The Music of Enno Poppe

The Music of Enno Poppe

It was fascinating to see, last Thursday evening (September 9)  the Lucerne Festival Contemporary Orchestra in the German Premiere of Rebecca Saunders' piano concerto ... to an utterance at the Phiharmonie in Berlin; the soloist was Nic Hodges. The concert was conducted by Enno Poppe, better known in the UK (if at all) for his compositions. The new music scene in Berlin is vibrant and alive; and Poppe has been part of that scene since his arrival there in 1990. What was impressive about his conducting was his complete grasp of the score (taken on at late notice after a cancellation) - the orchestra clearly respected him thoroughly. Even more impressive was that he was a relacement - for an indisposed Ilan Volkov.

So here we present one and a bit discs of his music (the one below is shared with a piece by Wolfgang Heiniger, and one piece is co-composed). First, a disc on BR-Klassik, a label we have met several times before.

The first piece we meet is Fett for orchestra (1018/19, scored without percussion - unusualy in contemporary music!). Poppe himself descrives the work as having a "touch of Feldman" in the reduced means he uses. The music pulses, its chords changing slowly, as if revolving in front of us, and moving from the silvery opening to the climax of the very final moments. It's a score which requires huge control from its orchestra

A sort of post-Mahlerian processional that actively uses microtonality (intervals less thna a semitone) as part of its expressive/harmonic vocabulary, the piece operates at once as an impactful statement on its own merits while, as Poppe himself states, providing the copmsoer with material to work with for decades to come. What strikes me is the sheer beautt of the sonorities. There are moments when a melody emerges (on lower strings), adding a sense of forward movement.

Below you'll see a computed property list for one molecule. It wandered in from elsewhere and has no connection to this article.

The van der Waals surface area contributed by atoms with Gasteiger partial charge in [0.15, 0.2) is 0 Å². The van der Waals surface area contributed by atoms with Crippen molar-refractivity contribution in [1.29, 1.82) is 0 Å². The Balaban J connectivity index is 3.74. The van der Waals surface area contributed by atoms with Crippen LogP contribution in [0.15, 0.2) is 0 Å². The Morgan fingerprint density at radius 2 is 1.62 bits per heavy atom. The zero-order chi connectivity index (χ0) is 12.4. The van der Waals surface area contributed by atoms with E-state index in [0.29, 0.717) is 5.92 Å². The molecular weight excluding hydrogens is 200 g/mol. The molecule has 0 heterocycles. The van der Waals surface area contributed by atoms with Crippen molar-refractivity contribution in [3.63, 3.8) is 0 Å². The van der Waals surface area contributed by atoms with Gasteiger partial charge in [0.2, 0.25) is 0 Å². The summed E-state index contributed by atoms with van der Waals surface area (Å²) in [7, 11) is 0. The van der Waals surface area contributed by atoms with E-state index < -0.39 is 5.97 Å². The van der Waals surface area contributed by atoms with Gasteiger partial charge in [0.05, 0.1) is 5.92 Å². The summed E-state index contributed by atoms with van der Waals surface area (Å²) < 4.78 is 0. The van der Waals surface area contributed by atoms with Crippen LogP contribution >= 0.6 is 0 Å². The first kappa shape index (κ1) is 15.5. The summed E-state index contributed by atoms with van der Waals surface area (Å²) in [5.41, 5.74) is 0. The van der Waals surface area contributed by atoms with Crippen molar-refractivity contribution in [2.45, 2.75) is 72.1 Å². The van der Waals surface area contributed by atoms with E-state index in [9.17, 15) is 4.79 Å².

The second piece on this disc is Ich kann mich an nichts erinnern (2005-15, "I can remember nothing") an arresting piece for orchestra (with organ) to a text from Michael Beyer's "Fünf Zeilen" from Erdkunde. Here's the first movement: listen to how when the organ enetrs the music seems to light up from within:

This feels like an alternative manifestation of the power that infused Fett but, there, gew; here its muscularity is there form the very start. The idea of a cantata is clearly here, but the balance between choir and orchestra is different - they interact and merge in a way the traditional cantata rarely explored. Once again beauty is very much part of the equation - as in the last two movements, building from the penultimate one:

... and so to the second disc:

Poppe's Feld for two pianos and two percussionists receives a vibrant performance from the New York group Yarn/Wire. Although identifiably from the same composer, this is another world entirely, brigher, with the two percussionists treated as sort of extensions of the pianos. Approximately 90% of the percussion parts come from marimba and xylophone. There is also an aspect of the piece as an encyclopaedia of gestures, from diminished seventh-Romanticism to gestures reminiscent of early silent film music. The second movement begins quietly, with a sort of impresiosn of a "weaving machine," so mechanistic is the music.

There is a plea for the reader of the booklet notes not to read them (!) until one has heard the co-composed piece Tonband (Poppe and Wolfgang Heiniger). So let's hear it! (it spreads over two YouTube videos):

Poppe has referred to Karlheinz Stockhausen's seminal piece Kontakte (1958-60; a magnificent piece of music, incidentally) as a "reference piece" for Tonband; I wonder if there isn't an element of tribute here, also. Here's Kontake (I have chosen a filmed performance as there is a real visual aspect to the piece):

In the Poppe/Heiniger piece, there is a stripped-down methodology: percussionists produce sounds and the pianists work exclusively with those sounds; electronic sounds are only heard when the percussionists are playing. The gestation of the piece occured with Poppe as pianist and Heiniger as percussionist and over a period of several days theey experimented. Poppe principally compsoed movements one and two, plus designed the notation used. Heiniger composed movements 3-5, and developed the electronics.

Finally, Neumond (New Moon) by Wolfgang Heiniger, composed for the present group. Two percussionists (who occasionally sing) are joined by two MIDI keyboards programmed with historical electric organ sounds. Although this post principally concerns Enno Poppe, it is only right to rpesent Heiniger's work. Based essentially on slow, drawn-out glissandi, and here utilising not quarter-tones, but sixth-tones in the harmonies, this short piece continuously plays with our sense of perspective. Both melody and humour play a part in this delightful piece, the perfect close: